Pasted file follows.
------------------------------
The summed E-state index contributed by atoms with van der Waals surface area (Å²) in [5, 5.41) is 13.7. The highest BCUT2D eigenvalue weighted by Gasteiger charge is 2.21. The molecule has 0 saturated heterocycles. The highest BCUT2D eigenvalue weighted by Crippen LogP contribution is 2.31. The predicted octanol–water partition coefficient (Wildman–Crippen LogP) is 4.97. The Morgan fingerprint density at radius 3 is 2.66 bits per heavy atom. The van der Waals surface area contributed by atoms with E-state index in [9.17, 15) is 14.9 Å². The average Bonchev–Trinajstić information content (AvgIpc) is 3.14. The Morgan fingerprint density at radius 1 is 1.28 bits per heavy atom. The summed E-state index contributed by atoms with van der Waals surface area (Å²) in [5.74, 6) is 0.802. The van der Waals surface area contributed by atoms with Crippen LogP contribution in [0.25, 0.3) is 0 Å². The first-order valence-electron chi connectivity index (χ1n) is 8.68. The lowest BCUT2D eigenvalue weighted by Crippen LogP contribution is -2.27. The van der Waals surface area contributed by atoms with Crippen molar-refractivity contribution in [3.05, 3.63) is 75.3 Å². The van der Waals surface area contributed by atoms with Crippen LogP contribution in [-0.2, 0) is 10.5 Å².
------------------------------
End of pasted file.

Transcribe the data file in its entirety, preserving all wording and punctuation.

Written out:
The summed E-state index contributed by atoms with van der Waals surface area (Å²) in [5, 5.41) is 13.7. The highest BCUT2D eigenvalue weighted by Gasteiger charge is 2.21. The molecule has 0 saturated heterocycles. The highest BCUT2D eigenvalue weighted by Crippen LogP contribution is 2.31. The predicted octanol–water partition coefficient (Wildman–Crippen LogP) is 4.97. The Morgan fingerprint density at radius 3 is 2.66 bits per heavy atom. The van der Waals surface area contributed by atoms with E-state index in [9.17, 15) is 14.9 Å². The average Bonchev–Trinajstić information content (AvgIpc) is 3.14. The Morgan fingerprint density at radius 1 is 1.28 bits per heavy atom. The summed E-state index contributed by atoms with van der Waals surface area (Å²) in [5.74, 6) is 0.802. The van der Waals surface area contributed by atoms with Crippen LogP contribution in [0.25, 0.3) is 0 Å². The first-order valence-electron chi connectivity index (χ1n) is 8.68. The lowest BCUT2D eigenvalue weighted by Crippen LogP contribution is -2.27. The van der Waals surface area contributed by atoms with Crippen molar-refractivity contribution in [3.05, 3.63) is 75.3 Å². The van der Waals surface area contributed by atoms with Crippen LogP contribution in [-0.2, 0) is 10.5 Å².